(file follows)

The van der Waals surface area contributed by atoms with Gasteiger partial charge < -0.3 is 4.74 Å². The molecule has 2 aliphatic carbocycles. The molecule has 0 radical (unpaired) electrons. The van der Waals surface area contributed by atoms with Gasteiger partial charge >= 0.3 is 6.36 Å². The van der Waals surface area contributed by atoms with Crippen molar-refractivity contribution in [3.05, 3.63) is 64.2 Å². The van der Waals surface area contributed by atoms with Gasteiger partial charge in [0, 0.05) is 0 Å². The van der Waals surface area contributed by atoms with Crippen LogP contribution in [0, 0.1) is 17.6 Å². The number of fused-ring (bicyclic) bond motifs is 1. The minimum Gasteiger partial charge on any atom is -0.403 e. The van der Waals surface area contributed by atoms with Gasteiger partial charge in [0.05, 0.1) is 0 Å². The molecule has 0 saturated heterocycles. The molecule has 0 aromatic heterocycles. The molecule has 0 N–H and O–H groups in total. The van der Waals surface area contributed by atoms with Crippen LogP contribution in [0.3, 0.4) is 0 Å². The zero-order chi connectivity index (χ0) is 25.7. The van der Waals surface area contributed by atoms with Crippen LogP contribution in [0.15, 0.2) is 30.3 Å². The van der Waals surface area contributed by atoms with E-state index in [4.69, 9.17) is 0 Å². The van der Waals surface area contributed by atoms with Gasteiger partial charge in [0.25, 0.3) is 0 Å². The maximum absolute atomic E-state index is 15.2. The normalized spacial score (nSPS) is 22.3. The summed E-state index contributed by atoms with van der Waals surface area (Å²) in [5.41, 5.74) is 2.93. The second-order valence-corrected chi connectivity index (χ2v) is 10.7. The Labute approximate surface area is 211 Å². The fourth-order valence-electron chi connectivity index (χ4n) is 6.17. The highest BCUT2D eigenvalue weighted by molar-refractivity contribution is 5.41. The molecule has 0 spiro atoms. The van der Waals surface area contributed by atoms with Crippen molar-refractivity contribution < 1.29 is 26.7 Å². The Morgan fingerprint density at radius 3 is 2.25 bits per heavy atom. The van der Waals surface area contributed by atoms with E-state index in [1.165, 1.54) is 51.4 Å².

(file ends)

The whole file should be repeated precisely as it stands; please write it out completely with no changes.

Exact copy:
The van der Waals surface area contributed by atoms with Gasteiger partial charge < -0.3 is 4.74 Å². The molecule has 2 aliphatic carbocycles. The molecule has 0 radical (unpaired) electrons. The van der Waals surface area contributed by atoms with Gasteiger partial charge >= 0.3 is 6.36 Å². The van der Waals surface area contributed by atoms with Crippen molar-refractivity contribution in [3.05, 3.63) is 64.2 Å². The van der Waals surface area contributed by atoms with Gasteiger partial charge in [0, 0.05) is 0 Å². The van der Waals surface area contributed by atoms with Crippen LogP contribution in [0, 0.1) is 17.6 Å². The number of fused-ring (bicyclic) bond motifs is 1. The minimum Gasteiger partial charge on any atom is -0.403 e. The van der Waals surface area contributed by atoms with Gasteiger partial charge in [0.05, 0.1) is 0 Å². The molecule has 0 saturated heterocycles. The molecule has 0 aromatic heterocycles. The molecule has 0 N–H and O–H groups in total. The van der Waals surface area contributed by atoms with Crippen LogP contribution in [0.3, 0.4) is 0 Å². The zero-order chi connectivity index (χ0) is 25.7. The van der Waals surface area contributed by atoms with Crippen LogP contribution in [0.15, 0.2) is 30.3 Å². The van der Waals surface area contributed by atoms with E-state index in [4.69, 9.17) is 0 Å². The van der Waals surface area contributed by atoms with Gasteiger partial charge in [0.25, 0.3) is 0 Å². The maximum absolute atomic E-state index is 15.2. The normalized spacial score (nSPS) is 22.3. The summed E-state index contributed by atoms with van der Waals surface area (Å²) in [5.41, 5.74) is 2.93. The second-order valence-corrected chi connectivity index (χ2v) is 10.7. The Labute approximate surface area is 211 Å². The fourth-order valence-electron chi connectivity index (χ4n) is 6.17. The highest BCUT2D eigenvalue weighted by molar-refractivity contribution is 5.41. The molecule has 0 spiro atoms. The van der Waals surface area contributed by atoms with Crippen molar-refractivity contribution < 1.29 is 26.7 Å². The Morgan fingerprint density at radius 3 is 2.25 bits per heavy atom. The van der Waals surface area contributed by atoms with E-state index in [1.165, 1.54) is 51.4 Å².